- Steve Bell, television reporter and anchor
- Brooke Bouma, WHOTV 13 Today in Iowa news anchor
- David DeJong, (1985) American economist, University of Pittsburgh
- Vern Den Herder, defensive end who was part of the Miami Dolphins' "No Name Defense" that won 2 consecutive Super Bowls, and is a member of the College Football Hall of Fame
- Thomas Koos, CEO of Weber-Stephen Products LLC
- Harry Smith, (1973) television reporter
- Mak, Christine; Thostenson, Josephine E. Patrick Roland, ed. "Central College celebrates its Sesquicentennial: 1853-2003". Central College. Retrieved 1 June 2011.
- "Fast facts - Admission - Central College". Central College (Iowa). Retrieved 31 May 2011.
- "Central College School Facilities - Pella, Iowa - Undergraduate Search at Petersons.com". Peterson's. Retrieved 31 May 2011.
Main Library Name: Geisler Library Other Library: 2 Collection: 249,709 titles; 634 serial subscriptions; 11,577 audiovisual materials Endowment: $63.1 million
- Uhlig, Mark A. (April 7, 1991). "Mexico's Leader to Defend Trade Pact in U.S.". The New York Times. Retrieved 1 June 2011.
...Roderic A. Camp, an American expert on Mexican politics who teaches at the Central University of Iowa.
- "Higher Learning Commission". www.ncahlc.org. Retrieved 2015-06-02.
- "Central College | Central College Pella | Best College | US News". colleges.usnews.rankingsandreviews.com. Retrieved 2015-06-02.
- "Central College". www.thinkindependently.com. Retrieved 2015-06-02.
- "Central College". thinkindependently.com. Iowa Association of Independent Colleges and Universities. 2011. Retrieved 31 May 2011.
Complete an internship, study abroad, sing in the choir, play on a national championship athletic team...at Central you can do it all. Founded in 1853, Central College is a private, liberal arts institution affiliated with the Reformed Church in America. Central is located in Pella Iowa, a town of about 10,000, and only forty miles from Des Moines.
- "Central College - Central History". Central College. Retrieved 2015-06-02.
- Relations, Central. "Central College Abroad". www.central.edu. Retrieved 2015-06-02.
- The Chronicle of higher education almanac. 44-46. The Chronicle. 1996. p. 80. Retrieved 2 June 2011.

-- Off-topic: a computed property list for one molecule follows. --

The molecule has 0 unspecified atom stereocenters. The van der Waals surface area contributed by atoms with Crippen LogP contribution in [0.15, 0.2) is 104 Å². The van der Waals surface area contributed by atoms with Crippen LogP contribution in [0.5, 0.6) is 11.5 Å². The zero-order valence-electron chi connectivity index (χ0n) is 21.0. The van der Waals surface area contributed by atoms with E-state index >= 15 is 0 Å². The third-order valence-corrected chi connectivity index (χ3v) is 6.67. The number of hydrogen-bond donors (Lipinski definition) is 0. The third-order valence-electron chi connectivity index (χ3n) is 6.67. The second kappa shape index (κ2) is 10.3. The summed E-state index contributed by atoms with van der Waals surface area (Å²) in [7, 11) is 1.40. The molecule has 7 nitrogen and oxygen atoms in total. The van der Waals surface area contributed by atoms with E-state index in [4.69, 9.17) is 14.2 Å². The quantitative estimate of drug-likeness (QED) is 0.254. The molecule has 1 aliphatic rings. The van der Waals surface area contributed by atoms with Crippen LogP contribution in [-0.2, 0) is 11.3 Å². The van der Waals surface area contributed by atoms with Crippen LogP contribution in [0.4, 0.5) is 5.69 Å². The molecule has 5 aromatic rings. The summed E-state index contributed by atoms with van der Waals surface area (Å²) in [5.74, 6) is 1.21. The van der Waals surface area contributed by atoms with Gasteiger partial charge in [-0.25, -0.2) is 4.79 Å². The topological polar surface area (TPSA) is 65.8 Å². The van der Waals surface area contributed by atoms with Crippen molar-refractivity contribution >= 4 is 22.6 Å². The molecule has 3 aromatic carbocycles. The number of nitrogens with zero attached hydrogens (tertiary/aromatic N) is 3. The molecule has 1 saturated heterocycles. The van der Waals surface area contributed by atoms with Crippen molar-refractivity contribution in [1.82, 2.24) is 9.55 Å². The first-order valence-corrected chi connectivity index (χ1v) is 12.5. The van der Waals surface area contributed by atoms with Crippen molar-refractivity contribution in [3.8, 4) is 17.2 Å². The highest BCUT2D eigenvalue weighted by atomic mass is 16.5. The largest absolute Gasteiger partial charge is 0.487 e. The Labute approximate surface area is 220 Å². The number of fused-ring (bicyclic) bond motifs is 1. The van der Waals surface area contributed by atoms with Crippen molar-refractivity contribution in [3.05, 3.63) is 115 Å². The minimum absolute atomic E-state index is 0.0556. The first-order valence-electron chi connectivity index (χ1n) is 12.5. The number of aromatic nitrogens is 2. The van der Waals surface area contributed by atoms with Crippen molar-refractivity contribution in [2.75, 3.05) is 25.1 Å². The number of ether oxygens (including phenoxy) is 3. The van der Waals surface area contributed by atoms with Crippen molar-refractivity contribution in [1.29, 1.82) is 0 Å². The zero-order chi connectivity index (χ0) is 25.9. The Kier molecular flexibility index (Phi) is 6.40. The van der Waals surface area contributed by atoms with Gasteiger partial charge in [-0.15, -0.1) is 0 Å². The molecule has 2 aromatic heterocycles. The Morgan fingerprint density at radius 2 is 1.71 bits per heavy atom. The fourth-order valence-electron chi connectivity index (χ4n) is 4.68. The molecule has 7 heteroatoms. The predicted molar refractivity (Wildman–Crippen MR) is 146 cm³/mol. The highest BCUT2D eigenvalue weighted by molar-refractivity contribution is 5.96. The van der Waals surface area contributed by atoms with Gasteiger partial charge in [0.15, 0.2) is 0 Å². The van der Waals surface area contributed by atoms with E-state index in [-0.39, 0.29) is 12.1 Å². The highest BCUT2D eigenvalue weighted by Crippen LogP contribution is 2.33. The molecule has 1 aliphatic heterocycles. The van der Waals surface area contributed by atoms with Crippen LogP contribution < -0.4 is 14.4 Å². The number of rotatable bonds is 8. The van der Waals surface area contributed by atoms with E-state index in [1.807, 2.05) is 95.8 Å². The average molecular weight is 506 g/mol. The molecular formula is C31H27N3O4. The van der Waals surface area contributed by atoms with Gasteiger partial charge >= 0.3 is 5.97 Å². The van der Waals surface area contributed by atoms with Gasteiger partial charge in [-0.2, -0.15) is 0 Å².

Central University of Iowa officially became Central College in 1994. The institution was chartered as a university in 1853 but came to be known informally as Central College.Original from the University of Michigan, Digitized Aug 17, 2010
- "Making the varsity green team" (FEE, VIA FAIRFAX COUNTY PUBLIC LIBRARY). New York Times Upfront (Gale Biography In Context). 16 March 2009. p. 3. Retrieved 31 May 2011.
Friendly competition is helping to raise energy-awareness on college campuses. Students living in the Eco-Dorm at Central College in Pella, Iowa, can monitor each other's energy use on the school's Web site. To make sure they stay greener than their dorm mates, some even go off campus to charge their cell phones.Gale Document Number: GALE|A195980732
- "Central College - Global Sustainability". Central College. Retrieved 2015-06-02.
- "Central College - Majors". Central College. Retrieved 2015-06-02.
- Information, Central. "Athletics - Central College". www.central.edu. Retrieved 2015-06-02.
- NCAA Division III Records
- "Brooke Bouma". whotv.com. Retrieved 2015-06-02.
- "Where Are They Now? Central College's Tom Koos". Retrieved 2015-06-02.
- "#360 Central College - Forbes.com". Forbes.com. 5 August 2009. Retrieved 31 May 2011.
Harry Smith '73, co-anchor of CBS's The Early Show and former host of A & E Biography; Tom Koos '86, President and CEO of Jacuzzi Brands Corporation; Nicholas Turner '01, Marine Helicopter Squadron, HMX-1 Nighthawks, responsible for direct helicopter support for the White House, including the president, vice president, cabinet members and other VIPs.
- Clarkson, Anna Howell (1903) . "XVI Central College - Forty-sixth Year". A beautiful life and its associations (2nd output, autograph ed.). New York. pp. 194–207. Retrieved 2 June 2011.